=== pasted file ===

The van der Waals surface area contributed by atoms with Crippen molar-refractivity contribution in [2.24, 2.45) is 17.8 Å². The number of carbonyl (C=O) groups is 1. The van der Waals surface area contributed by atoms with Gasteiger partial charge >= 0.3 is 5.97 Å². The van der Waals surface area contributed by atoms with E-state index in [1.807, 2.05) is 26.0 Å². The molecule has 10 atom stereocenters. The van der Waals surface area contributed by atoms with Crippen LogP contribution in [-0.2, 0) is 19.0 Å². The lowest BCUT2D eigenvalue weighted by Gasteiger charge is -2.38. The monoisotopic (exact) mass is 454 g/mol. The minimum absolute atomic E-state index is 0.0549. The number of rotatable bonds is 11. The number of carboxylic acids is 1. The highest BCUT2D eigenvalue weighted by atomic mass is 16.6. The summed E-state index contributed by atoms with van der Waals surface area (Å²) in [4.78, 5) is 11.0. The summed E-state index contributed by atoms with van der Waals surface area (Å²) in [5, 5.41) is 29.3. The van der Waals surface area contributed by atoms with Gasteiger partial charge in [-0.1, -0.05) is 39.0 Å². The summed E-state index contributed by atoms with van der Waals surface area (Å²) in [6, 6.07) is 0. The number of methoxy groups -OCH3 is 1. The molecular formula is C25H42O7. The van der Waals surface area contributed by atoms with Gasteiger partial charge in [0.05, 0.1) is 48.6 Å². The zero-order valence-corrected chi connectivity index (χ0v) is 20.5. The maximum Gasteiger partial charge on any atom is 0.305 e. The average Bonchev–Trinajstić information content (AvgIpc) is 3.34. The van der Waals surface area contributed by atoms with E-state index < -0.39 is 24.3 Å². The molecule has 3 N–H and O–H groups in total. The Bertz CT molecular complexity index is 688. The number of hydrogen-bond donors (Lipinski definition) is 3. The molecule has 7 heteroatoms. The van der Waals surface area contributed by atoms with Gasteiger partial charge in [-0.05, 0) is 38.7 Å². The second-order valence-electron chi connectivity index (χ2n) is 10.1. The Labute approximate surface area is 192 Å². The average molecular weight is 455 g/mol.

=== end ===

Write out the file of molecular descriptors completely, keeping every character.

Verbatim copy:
The van der Waals surface area contributed by atoms with Crippen molar-refractivity contribution in [2.24, 2.45) is 17.8 Å². The number of carbonyl (C=O) groups is 1. The van der Waals surface area contributed by atoms with Gasteiger partial charge >= 0.3 is 5.97 Å². The van der Waals surface area contributed by atoms with E-state index in [1.807, 2.05) is 26.0 Å². The molecule has 10 atom stereocenters. The van der Waals surface area contributed by atoms with Crippen LogP contribution in [-0.2, 0) is 19.0 Å². The lowest BCUT2D eigenvalue weighted by Gasteiger charge is -2.38. The monoisotopic (exact) mass is 454 g/mol. The minimum absolute atomic E-state index is 0.0549. The number of rotatable bonds is 11. The number of carboxylic acids is 1. The highest BCUT2D eigenvalue weighted by atomic mass is 16.6. The summed E-state index contributed by atoms with van der Waals surface area (Å²) in [4.78, 5) is 11.0. The summed E-state index contributed by atoms with van der Waals surface area (Å²) in [5, 5.41) is 29.3. The van der Waals surface area contributed by atoms with Gasteiger partial charge in [-0.1, -0.05) is 39.0 Å². The summed E-state index contributed by atoms with van der Waals surface area (Å²) in [6, 6.07) is 0. The number of methoxy groups -OCH3 is 1. The molecular formula is C25H42O7. The van der Waals surface area contributed by atoms with Gasteiger partial charge in [0.05, 0.1) is 48.6 Å². The zero-order valence-corrected chi connectivity index (χ0v) is 20.5. The maximum Gasteiger partial charge on any atom is 0.305 e. The average Bonchev–Trinajstić information content (AvgIpc) is 3.34. The van der Waals surface area contributed by atoms with E-state index < -0.39 is 24.3 Å². The molecule has 3 N–H and O–H groups in total. The Bertz CT molecular complexity index is 688. The number of hydrogen-bond donors (Lipinski definition) is 3. The molecule has 7 heteroatoms. The van der Waals surface area contributed by atoms with Gasteiger partial charge in [-0.05, 0) is 38.7 Å². The second-order valence-electron chi connectivity index (χ2n) is 10.1. The Labute approximate surface area is 192 Å². The average molecular weight is 455 g/mol.